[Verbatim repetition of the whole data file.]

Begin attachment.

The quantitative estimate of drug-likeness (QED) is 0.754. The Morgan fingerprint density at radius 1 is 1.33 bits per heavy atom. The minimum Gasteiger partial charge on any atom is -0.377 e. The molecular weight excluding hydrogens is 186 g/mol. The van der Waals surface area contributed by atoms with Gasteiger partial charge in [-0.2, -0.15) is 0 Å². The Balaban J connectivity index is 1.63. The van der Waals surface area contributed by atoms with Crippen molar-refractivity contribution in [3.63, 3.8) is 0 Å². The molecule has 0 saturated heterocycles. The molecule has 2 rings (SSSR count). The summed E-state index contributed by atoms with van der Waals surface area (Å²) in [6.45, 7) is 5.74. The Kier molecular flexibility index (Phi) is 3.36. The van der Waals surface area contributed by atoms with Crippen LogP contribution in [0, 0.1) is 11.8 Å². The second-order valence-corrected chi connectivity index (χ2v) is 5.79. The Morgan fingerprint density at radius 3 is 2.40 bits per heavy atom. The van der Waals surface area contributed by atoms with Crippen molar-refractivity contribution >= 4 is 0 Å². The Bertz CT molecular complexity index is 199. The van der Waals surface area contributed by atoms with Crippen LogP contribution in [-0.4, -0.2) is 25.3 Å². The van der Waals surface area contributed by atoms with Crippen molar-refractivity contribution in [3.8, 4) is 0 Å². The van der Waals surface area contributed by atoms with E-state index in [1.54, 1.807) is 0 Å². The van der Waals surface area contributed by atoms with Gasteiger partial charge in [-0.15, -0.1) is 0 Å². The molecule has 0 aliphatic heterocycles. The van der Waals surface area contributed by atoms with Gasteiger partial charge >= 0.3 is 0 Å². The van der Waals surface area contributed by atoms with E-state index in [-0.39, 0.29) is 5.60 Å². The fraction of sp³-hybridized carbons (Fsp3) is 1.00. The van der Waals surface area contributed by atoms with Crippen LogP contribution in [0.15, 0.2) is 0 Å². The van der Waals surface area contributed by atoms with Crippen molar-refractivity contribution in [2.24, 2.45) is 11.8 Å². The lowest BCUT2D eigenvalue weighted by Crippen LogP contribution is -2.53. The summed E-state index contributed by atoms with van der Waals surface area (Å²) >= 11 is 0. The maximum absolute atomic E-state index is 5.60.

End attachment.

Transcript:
The quantitative estimate of drug-likeness (QED) is 0.754. The Morgan fingerprint density at radius 1 is 1.33 bits per heavy atom. The minimum Gasteiger partial charge on any atom is -0.377 e. The molecular weight excluding hydrogens is 186 g/mol. The van der Waals surface area contributed by atoms with Gasteiger partial charge in [-0.2, -0.15) is 0 Å². The Balaban J connectivity index is 1.63. The van der Waals surface area contributed by atoms with Crippen molar-refractivity contribution in [3.63, 3.8) is 0 Å². The molecule has 0 saturated heterocycles. The molecule has 2 rings (SSSR count). The summed E-state index contributed by atoms with van der Waals surface area (Å²) in [6.45, 7) is 5.74. The Kier molecular flexibility index (Phi) is 3.36. The van der Waals surface area contributed by atoms with Crippen LogP contribution in [0, 0.1) is 11.8 Å². The second-order valence-corrected chi connectivity index (χ2v) is 5.79. The Morgan fingerprint density at radius 3 is 2.40 bits per heavy atom. The van der Waals surface area contributed by atoms with Crippen molar-refractivity contribution >= 4 is 0 Å². The Bertz CT molecular complexity index is 199. The van der Waals surface area contributed by atoms with Crippen LogP contribution in [-0.4, -0.2) is 25.3 Å². The van der Waals surface area contributed by atoms with Crippen molar-refractivity contribution in [3.8, 4) is 0 Å². The van der Waals surface area contributed by atoms with E-state index in [1.54, 1.807) is 0 Å². The van der Waals surface area contributed by atoms with Gasteiger partial charge in [-0.15, -0.1) is 0 Å². The molecule has 0 aliphatic heterocycles. The van der Waals surface area contributed by atoms with Gasteiger partial charge >= 0.3 is 0 Å². The van der Waals surface area contributed by atoms with E-state index in [-0.39, 0.29) is 5.60 Å². The fraction of sp³-hybridized carbons (Fsp3) is 1.00. The van der Waals surface area contributed by atoms with Crippen LogP contribution in [0.15, 0.2) is 0 Å². The van der Waals surface area contributed by atoms with Crippen molar-refractivity contribution in [2.24, 2.45) is 11.8 Å². The lowest BCUT2D eigenvalue weighted by Crippen LogP contribution is -2.53. The summed E-state index contributed by atoms with van der Waals surface area (Å²) >= 11 is 0. The maximum absolute atomic E-state index is 5.60.